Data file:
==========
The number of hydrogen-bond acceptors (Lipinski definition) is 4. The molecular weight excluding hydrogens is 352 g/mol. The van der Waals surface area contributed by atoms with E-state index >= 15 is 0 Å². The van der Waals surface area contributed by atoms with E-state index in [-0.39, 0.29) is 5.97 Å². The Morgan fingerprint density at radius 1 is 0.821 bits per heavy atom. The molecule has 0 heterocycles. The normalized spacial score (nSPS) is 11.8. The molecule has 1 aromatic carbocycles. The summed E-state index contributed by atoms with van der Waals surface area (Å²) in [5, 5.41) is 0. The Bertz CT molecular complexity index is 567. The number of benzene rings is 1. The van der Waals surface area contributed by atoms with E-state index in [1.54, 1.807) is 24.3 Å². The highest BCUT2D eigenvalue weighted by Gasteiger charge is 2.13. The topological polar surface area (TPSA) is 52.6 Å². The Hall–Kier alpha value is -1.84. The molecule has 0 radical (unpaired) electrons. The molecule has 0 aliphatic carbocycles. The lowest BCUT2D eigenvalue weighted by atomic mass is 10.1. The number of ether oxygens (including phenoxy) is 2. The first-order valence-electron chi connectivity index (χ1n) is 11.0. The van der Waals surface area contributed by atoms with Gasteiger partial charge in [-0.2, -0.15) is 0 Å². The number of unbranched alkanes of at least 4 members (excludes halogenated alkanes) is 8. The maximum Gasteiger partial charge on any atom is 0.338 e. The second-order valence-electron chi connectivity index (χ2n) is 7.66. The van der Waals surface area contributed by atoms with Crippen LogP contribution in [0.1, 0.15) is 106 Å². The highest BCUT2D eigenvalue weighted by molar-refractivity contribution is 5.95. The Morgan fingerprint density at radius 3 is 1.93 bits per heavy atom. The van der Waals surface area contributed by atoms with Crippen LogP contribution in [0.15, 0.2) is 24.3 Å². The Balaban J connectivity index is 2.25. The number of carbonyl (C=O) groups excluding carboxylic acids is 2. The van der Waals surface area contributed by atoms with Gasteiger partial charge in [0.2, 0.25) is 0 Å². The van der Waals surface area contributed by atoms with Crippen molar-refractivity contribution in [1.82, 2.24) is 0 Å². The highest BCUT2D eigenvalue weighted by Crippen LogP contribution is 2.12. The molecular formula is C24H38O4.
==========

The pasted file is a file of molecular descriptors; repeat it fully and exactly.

The number of hydrogen-bond acceptors (Lipinski definition) is 4. The molecular weight excluding hydrogens is 352 g/mol. The van der Waals surface area contributed by atoms with E-state index >= 15 is 0 Å². The van der Waals surface area contributed by atoms with E-state index in [-0.39, 0.29) is 5.97 Å². The Morgan fingerprint density at radius 1 is 0.821 bits per heavy atom. The molecule has 0 heterocycles. The normalized spacial score (nSPS) is 11.8. The molecule has 1 aromatic carbocycles. The summed E-state index contributed by atoms with van der Waals surface area (Å²) in [5, 5.41) is 0. The Bertz CT molecular complexity index is 567. The number of benzene rings is 1. The van der Waals surface area contributed by atoms with E-state index in [1.54, 1.807) is 24.3 Å². The highest BCUT2D eigenvalue weighted by Gasteiger charge is 2.13. The topological polar surface area (TPSA) is 52.6 Å². The Hall–Kier alpha value is -1.84. The molecule has 0 radical (unpaired) electrons. The molecule has 0 aliphatic carbocycles. The lowest BCUT2D eigenvalue weighted by atomic mass is 10.1. The number of ether oxygens (including phenoxy) is 2. The first-order valence-electron chi connectivity index (χ1n) is 11.0. The van der Waals surface area contributed by atoms with Gasteiger partial charge in [-0.2, -0.15) is 0 Å². The number of unbranched alkanes of at least 4 members (excludes halogenated alkanes) is 8. The maximum Gasteiger partial charge on any atom is 0.338 e. The second-order valence-electron chi connectivity index (χ2n) is 7.66. The van der Waals surface area contributed by atoms with Crippen LogP contribution in [0.1, 0.15) is 106 Å². The highest BCUT2D eigenvalue weighted by molar-refractivity contribution is 5.95. The Morgan fingerprint density at radius 3 is 1.93 bits per heavy atom. The van der Waals surface area contributed by atoms with Crippen LogP contribution in [0.15, 0.2) is 24.3 Å². The Balaban J connectivity index is 2.25. The number of carbonyl (C=O) groups excluding carboxylic acids is 2. The van der Waals surface area contributed by atoms with Gasteiger partial charge in [0.2, 0.25) is 0 Å². The van der Waals surface area contributed by atoms with Crippen molar-refractivity contribution in [1.82, 2.24) is 0 Å². The highest BCUT2D eigenvalue weighted by Crippen LogP contribution is 2.12. The molecular formula is C24H38O4.